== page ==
In 1905 Annie went with her sisters Jessie and Jane, to a meeting in Oldham where Christabel Pankhurst spoke about women’s suffrage. Annie was soon organising and speaking at many different meetings and became a firm friend of Christabel Pankhurst who wrote of her:
Evening by evening, after her day’s work, and on Saturday afternoons, she would take a train to Manchester, make for our house and join in whatever work needed doing for the cause.
Annie joined the recently formed Women’s Social and Political Union (WSPU). She and Christabel Pankhurst attended a Liberal rally at the Free Trade Hall in Manchester on 13th October 1905, to ask of Winston Churchill and Sir Edward Grey
If you are elected, will you do your best to make women’s suffrage a government measure? When they received no reply, they unfolded a banner with the slogan “Votes for women” and were thrown out of the meeting. In the ensuing struggle, a policeman claimed the women had kicked and spat at him. They were arrested and charged with assaulting the police and also causing an obstruction in South Street Manchester.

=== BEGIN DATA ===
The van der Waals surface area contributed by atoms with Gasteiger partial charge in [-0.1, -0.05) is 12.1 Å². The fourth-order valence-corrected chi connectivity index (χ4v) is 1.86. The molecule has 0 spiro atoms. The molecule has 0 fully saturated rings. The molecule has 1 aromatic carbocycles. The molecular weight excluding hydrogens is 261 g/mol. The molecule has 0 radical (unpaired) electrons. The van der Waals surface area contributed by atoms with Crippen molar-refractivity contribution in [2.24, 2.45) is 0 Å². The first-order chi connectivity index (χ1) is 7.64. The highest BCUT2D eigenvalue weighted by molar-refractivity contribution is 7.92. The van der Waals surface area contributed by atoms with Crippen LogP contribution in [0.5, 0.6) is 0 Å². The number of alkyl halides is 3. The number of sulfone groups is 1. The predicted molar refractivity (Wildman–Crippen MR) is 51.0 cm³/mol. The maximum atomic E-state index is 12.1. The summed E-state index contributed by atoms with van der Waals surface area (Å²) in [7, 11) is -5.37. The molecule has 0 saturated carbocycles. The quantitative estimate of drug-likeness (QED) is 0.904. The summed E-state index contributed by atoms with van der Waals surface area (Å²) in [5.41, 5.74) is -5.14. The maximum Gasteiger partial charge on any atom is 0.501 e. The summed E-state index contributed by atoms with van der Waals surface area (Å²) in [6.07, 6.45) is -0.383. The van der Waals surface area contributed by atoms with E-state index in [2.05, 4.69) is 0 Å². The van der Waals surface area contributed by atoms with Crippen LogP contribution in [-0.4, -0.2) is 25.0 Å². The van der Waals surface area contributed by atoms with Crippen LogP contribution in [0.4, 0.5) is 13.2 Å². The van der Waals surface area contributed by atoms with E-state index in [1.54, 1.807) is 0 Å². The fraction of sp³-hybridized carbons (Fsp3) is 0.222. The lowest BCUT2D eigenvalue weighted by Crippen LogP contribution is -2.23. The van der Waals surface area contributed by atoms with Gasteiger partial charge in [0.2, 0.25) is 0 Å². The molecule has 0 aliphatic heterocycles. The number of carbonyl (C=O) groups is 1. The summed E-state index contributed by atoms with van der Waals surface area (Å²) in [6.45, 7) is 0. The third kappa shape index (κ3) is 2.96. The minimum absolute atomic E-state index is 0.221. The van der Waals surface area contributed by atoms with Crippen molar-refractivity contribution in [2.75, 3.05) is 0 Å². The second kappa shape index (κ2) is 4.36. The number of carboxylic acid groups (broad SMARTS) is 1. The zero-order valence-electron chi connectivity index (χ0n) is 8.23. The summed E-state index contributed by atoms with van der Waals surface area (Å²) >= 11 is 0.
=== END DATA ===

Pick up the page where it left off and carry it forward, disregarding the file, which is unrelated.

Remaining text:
The outcome of the court case which was that for assaulting the police Miss Pankhurst must pay a fine of 10s.6d. and costs, or seven days in prison, and for causing an obstruction in South Street each of the defendants must pay a fine of 5s., or three days inprisonment.
When asked by the Clerk of the court
Have you any goods which may be distrained upon? they both answered - NO, realising the value of the publicity of the two women being imprisoned, rather than simply paying a fine. They were taken below. A little later they were taken in a cab to Strangeways Gaol.
It was the first of 13 times that Annie Kenney was sent to prison.
On 21st June 1906, she was arrested during a demonstration outside the house of Herbert Asquith, then Chancellor of the Exchequer, in Cavendish Square in London, and sentenced to six weeks in prison for refusing to be bound over to keep the peace.